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EasyLCMS: an asynchronous web application for the automated quantification of LC-MS data



Downstream applications in metabolomics, as well as mathematical modelling, require data in a quantitative format, which may also necessitate the automated and simultaneous quantification of numerous metabolites. Although numerous applications have been previously developed for metabolomics data handling, automated calibration and calculation of the concentrations in terms of μmol have not been carried out. Moreover, most of the metabolomics applications are designed for GC-MS, and would not be suitable for LC-MS, since in LC, the deviation in the retention time is not linear, which is not taken into account in these applications. Moreover, only a few are web-based applications, which could improve stand-alone software in terms of compatibility, sharing capabilities and hardware requirements, even though a strong bandwidth is required. Furthermore, none of these incorporate asynchronous communication to allow real-time interaction with pre-processed results.


Here, we present EasyLCMS (, a new application for automated quantification which was validated using more than 1000 concentration comparisons in real samples with manual operation. The results showed that only 1% of the quantifications presented a relative error higher than 15%. Using clustering analysis, the metabolites with the highest relative error distributions were identified and studied to solve recurrent mistakes.


EasyLCMS is a new web application designed to quantify numerous metabolites, simultaneously integrating LC distortions and asynchronous web technology to present a visual interface with dynamic interaction which allows checking and correction of LC-MS raw data pre-processing results. Moreover, quantified data obtained with EasyLCMS are fully compatible with numerous downstream applications, as well as for mathematical modelling in the systems biology field.



Metabolomics is an -omic science dedicated to studying low molecular mass organic compounds present in biological organisms. Although high molecular weight polymers such as DNA or proteins are discarded, small polymers such as oligopeptides can be included in the term [1]. Traditionally, two different approaches have been followed for metabolite analysis—targeted (or quantitative) and non-targeted, which is dedicated to identifying more than quantification of metabolites. For targeted metabolomics, several analytical platforms have been applied, including NMR, GC-MS, CE-MS, LC-MS and LC-UV. In contrast to what is generally accepted [2], GC-MS is not the most commonly used technology for quantitative analysis in the metabolomics field (Figure 1); rather, the most widespread technology is LC-MS, which started to be extensively used several years ago. The main reason for this is that most biological compounds are charged rather than volatile, and so must be derivatised for GC-MS.

Figure 1
figure 1

Number of publications related to analytical platforms used in targeted metabolomics. Number of publications related with quantification in the metabolomics area. Search criteria in ISI were ‘mass spectrometry’ AND quant* AND metab* AND ‘liquid chromatography’ for LC-MS, ‘gas chromatography’ for GC-MS or ‘capillary electrophoresis’ for CE-MS. For nuclear magnetic resonance, the term ‘mass spectrometry’ was substituted for ‘NMR’.

In terms of raw data analysis, several platforms have been developed for the quantitative approach, although most of them were designed for GC-MS or focus on proteomics data [3]. Moreover, the GC-MS platform peak alignment among samples is based on retention indices to minimise shifts and to increase reproducibility. On the other hand, LC-MS peak alignment is more problematic, since it is based on retention time, which usually presents non-linear deviation during analysis (an example is shown in the Supplementary Material) [46]. Yet, this effect is not taken into account in the majority of applications designed for GC-MS [7]. Additionally, libraries for specific quantifier ions, including retention times or indexes, are needed when GC-MS applications are employed. These lists are usually generated manually (without any visual confirmation) or using the software AMDIS [8]. However, AMDIS does not provide metabolite IDs based on popular data bases such as KEGG or PubChem.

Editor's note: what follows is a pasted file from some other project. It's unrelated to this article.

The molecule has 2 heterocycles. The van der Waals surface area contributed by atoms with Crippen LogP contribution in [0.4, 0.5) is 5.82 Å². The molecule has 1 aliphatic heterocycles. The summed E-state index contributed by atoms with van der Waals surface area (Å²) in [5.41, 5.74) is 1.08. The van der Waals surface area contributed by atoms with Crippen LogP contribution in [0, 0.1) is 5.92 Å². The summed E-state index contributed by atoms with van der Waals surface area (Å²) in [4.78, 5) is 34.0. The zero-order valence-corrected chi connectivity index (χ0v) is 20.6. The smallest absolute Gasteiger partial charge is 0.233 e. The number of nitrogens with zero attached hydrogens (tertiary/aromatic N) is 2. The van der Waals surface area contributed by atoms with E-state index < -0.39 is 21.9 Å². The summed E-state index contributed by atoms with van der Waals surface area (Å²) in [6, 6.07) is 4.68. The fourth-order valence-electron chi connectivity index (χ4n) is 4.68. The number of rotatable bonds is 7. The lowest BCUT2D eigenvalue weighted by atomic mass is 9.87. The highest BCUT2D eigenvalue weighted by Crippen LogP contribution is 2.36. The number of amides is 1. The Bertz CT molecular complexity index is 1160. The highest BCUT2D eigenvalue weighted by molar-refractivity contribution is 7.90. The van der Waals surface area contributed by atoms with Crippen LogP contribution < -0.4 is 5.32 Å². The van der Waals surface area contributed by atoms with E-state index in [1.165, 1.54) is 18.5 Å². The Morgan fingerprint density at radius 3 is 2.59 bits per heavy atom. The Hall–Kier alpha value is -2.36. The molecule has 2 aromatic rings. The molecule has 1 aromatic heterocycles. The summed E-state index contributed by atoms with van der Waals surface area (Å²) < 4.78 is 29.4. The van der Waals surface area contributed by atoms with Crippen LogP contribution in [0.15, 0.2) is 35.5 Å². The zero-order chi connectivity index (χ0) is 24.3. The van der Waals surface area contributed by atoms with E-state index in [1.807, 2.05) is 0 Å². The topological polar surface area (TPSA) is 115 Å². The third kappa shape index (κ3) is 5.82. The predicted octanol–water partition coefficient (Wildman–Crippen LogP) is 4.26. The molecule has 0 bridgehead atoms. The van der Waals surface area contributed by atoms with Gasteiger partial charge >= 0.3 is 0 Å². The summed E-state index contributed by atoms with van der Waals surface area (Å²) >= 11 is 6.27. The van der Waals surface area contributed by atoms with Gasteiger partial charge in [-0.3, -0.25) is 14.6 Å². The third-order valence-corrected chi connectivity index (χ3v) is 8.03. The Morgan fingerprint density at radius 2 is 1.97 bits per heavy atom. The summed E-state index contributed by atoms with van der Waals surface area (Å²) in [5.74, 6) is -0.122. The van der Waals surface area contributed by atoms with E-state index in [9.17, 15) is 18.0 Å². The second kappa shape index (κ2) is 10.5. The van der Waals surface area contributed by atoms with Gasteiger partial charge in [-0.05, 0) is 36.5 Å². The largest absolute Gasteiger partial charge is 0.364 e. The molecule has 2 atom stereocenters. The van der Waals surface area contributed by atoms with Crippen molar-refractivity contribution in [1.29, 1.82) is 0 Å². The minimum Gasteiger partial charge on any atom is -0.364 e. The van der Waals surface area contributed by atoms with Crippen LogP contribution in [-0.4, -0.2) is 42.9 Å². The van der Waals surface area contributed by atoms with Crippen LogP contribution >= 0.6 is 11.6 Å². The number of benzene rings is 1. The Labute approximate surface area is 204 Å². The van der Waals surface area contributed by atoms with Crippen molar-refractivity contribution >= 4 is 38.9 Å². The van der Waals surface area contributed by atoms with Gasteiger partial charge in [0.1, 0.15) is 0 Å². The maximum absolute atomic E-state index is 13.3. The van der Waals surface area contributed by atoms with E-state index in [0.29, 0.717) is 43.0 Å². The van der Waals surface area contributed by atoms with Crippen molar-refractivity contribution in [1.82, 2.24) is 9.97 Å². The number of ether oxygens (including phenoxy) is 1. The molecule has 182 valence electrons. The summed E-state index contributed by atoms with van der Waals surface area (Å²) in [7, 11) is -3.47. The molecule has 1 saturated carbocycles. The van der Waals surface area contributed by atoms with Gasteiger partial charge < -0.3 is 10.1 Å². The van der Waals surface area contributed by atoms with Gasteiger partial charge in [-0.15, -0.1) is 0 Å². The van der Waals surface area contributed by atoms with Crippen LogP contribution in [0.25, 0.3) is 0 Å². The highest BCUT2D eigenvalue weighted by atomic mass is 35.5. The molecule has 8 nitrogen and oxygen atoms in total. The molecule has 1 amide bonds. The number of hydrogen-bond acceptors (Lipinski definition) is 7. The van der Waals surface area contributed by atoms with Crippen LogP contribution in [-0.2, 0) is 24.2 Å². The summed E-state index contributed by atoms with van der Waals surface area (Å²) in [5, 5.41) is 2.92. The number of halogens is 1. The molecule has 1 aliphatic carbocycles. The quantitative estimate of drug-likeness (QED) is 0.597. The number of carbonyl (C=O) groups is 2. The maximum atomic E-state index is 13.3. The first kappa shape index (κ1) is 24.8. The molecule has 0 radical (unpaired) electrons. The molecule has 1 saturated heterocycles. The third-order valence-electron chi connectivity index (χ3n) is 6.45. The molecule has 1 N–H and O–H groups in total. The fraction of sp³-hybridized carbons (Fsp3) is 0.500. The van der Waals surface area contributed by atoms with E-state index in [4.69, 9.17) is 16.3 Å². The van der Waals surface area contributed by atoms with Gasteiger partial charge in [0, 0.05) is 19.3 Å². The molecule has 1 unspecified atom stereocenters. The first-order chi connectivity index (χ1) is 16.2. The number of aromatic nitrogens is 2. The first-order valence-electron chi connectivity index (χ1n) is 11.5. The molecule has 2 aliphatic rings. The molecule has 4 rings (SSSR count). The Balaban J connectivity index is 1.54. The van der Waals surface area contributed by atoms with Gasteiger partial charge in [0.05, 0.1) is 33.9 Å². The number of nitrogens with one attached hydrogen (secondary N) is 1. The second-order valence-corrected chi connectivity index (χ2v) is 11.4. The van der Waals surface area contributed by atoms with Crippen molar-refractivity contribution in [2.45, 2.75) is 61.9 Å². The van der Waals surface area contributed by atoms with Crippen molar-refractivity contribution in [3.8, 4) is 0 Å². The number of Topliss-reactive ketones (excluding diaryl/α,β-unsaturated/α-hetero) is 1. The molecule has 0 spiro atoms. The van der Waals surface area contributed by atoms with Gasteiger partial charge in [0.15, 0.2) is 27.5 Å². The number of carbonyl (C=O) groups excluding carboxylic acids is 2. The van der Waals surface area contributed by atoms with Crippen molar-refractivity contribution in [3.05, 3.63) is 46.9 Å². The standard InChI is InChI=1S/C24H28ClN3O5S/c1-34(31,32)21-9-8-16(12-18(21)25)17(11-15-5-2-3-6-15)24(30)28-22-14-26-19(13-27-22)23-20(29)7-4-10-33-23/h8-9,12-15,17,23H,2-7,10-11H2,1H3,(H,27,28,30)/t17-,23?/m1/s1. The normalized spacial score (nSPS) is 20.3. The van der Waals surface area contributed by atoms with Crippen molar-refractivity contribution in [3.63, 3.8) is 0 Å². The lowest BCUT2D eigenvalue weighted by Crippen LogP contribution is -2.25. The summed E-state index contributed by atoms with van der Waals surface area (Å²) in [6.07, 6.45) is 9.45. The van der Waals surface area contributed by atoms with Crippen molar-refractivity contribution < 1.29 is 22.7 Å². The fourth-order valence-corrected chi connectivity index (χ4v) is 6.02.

In addition to the above, two approaches have been adopted: stand-alone and web-based. In general, stand-alone are usually software applications which are executed in the user’s computer. A particular example of stand-alone applications is vendor software; these have several limitations [9], and do not clearly establish which methods are used for data handling, contrary to what should be the case [10].

Web-based applications perform computation in central servers using a web browser as interface, meaning that (i) they are easily accessible on different platforms, (ii) no or minimum installation is needed, (iii) fixes or updates are automatically incorporated, (iv) results can be shared among scientists in different locations and (v) more powerful servers can be used for hosting, thus increasing calculation capabilities [11]. On the other hand, web applications can be slower due to multiple and simultaneous access to the same resources, and because file uploading depends on the internet connection bandwidth. Moreover, analysts should be able to interact with the processed results, for example, to check correct peak assignment. However, classical web applications have limitations related to user interaction, since once information or action is provided, the web page needs to be reloaded due to the use of synchronous communication with the sever. In this web application model, user interaction is based on sending information to the server and then waiting until the server has processed the information and returns a new web page. In consequence, very few web applications are available for targeted metabolomics, and even fewer can interact directly with raw MS data, since classical web applications could not handle MS data interaction in real time. On the other hand, web applications based on asynchronous communication with the server could allow a single-page interface which neither needs to wait for the server nor to reload the complete web page; therefore, these would behave similarly to stand-alone applications.